Former Chinese president Jiang Zemin, who led the country for a decade of rapid economic growth after the Tiananmen crackdown in 1989, died yesterday at the age of 96, prompting a wave of nostalgia for the more liberal times he oversaw.
Mr Jiang died in his home city of Shanghai of leukaemia and multiple organ failure, Xinhua news agency said, publishing a letter to the Chinese people by the ruling Communist Party, parliament, Cabinet and the military.
“Comrade Jiang Zemin’s death is an incalculable loss to our party and our military and our people of all ethnic groups,” the letter read, saying its announcement was with “profound grief”.
Mr Jiang’s death comes at a tumultuous time in China, where authorities are grappling with rare widespread street protests among residents fed up with heavy-handed Covid-19 curbs nearly three years into the pandemic. The zero-Covid policy is a hallmark or President Xi Jinping, who recently secured a third leadership term that cements his place as China’s most powerful leader since Mao Zedong and has taken China in an increasingly authoritarian direction since replacing Jiang’s immediate successor, Hu Jintao.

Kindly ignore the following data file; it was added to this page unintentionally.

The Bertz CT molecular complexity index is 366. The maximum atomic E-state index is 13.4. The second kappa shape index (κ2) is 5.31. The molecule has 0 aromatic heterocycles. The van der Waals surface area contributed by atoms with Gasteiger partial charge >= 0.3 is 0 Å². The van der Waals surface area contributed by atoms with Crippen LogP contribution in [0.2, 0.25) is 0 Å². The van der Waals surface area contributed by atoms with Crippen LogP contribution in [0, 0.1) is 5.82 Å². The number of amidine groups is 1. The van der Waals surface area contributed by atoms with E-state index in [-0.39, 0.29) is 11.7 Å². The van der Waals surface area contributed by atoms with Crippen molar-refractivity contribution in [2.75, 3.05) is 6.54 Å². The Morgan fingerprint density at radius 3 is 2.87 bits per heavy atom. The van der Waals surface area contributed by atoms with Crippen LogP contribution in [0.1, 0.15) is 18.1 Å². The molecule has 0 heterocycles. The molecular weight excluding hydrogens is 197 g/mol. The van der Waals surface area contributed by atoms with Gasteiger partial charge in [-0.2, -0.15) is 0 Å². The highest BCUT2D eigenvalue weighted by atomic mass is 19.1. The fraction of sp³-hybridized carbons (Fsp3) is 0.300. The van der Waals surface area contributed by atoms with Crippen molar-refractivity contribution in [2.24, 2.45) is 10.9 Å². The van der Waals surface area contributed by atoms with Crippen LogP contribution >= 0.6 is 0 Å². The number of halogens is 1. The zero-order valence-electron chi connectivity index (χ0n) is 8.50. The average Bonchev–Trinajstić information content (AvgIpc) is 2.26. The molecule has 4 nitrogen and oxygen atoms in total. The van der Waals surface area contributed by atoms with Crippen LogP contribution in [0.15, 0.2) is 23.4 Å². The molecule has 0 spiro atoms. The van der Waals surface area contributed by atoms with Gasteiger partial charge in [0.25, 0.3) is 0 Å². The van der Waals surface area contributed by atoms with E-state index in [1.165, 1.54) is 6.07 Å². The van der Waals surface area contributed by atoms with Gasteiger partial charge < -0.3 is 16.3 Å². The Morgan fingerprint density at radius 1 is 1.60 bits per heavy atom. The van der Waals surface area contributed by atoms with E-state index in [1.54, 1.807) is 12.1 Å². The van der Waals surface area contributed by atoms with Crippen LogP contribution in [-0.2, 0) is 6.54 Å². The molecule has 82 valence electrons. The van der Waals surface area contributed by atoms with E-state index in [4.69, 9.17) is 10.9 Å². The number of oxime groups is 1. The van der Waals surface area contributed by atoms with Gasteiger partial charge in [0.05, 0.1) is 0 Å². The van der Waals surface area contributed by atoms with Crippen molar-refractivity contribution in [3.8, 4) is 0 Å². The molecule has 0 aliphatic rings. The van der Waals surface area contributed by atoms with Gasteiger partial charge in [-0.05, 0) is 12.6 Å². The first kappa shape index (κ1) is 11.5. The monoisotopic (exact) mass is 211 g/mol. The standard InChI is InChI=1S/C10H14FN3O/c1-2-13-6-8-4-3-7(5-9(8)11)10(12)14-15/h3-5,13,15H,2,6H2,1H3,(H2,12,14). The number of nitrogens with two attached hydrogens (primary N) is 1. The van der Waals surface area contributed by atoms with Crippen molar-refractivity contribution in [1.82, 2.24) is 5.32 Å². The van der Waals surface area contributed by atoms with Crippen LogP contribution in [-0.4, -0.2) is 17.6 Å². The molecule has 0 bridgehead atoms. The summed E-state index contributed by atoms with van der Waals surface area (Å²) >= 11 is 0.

China is also in the midst of a sharp economic slowdown exacerbated by zero-Covid.
Even though Mr Jiang put down student protests in Shanghai that were part of the wave of pro-democracy demonstrations that culminated in the bloody crackdown at Beijing’s Tiananmen Square, some Chinese expressed nostalgia for his era as a time of optimism as well as hope for economic liberalisation and political freedom.
Mr Jiang, though he could have a fierce temper, also had an informal and even quirky side, sometimes bursting into song, reciting poems or playing musical instruments – in contrast to his buttoned-up successor Hu, as well as to Xi.
Many posted videos and pictures online of Mr Jiang’s meetings with former US president Bill Clinton, including one scene where the pair are all smiles as Mr Jiang conducted a military band for part of the Chinese national anthem.
Numerous users of China’s Twitter-like Weibo platform described the death of Mr Jiang, who remained influential after finally retiring in 2004, as the end of an era. “I’m very sad, not only for his departure, but also because I really feel that an era is over,” a Henan province-based user wrote.
“As if what has happened wasn’t enough, 2022 tells people in a more brutal way that an era is over,” a Beijing Weibo user posted.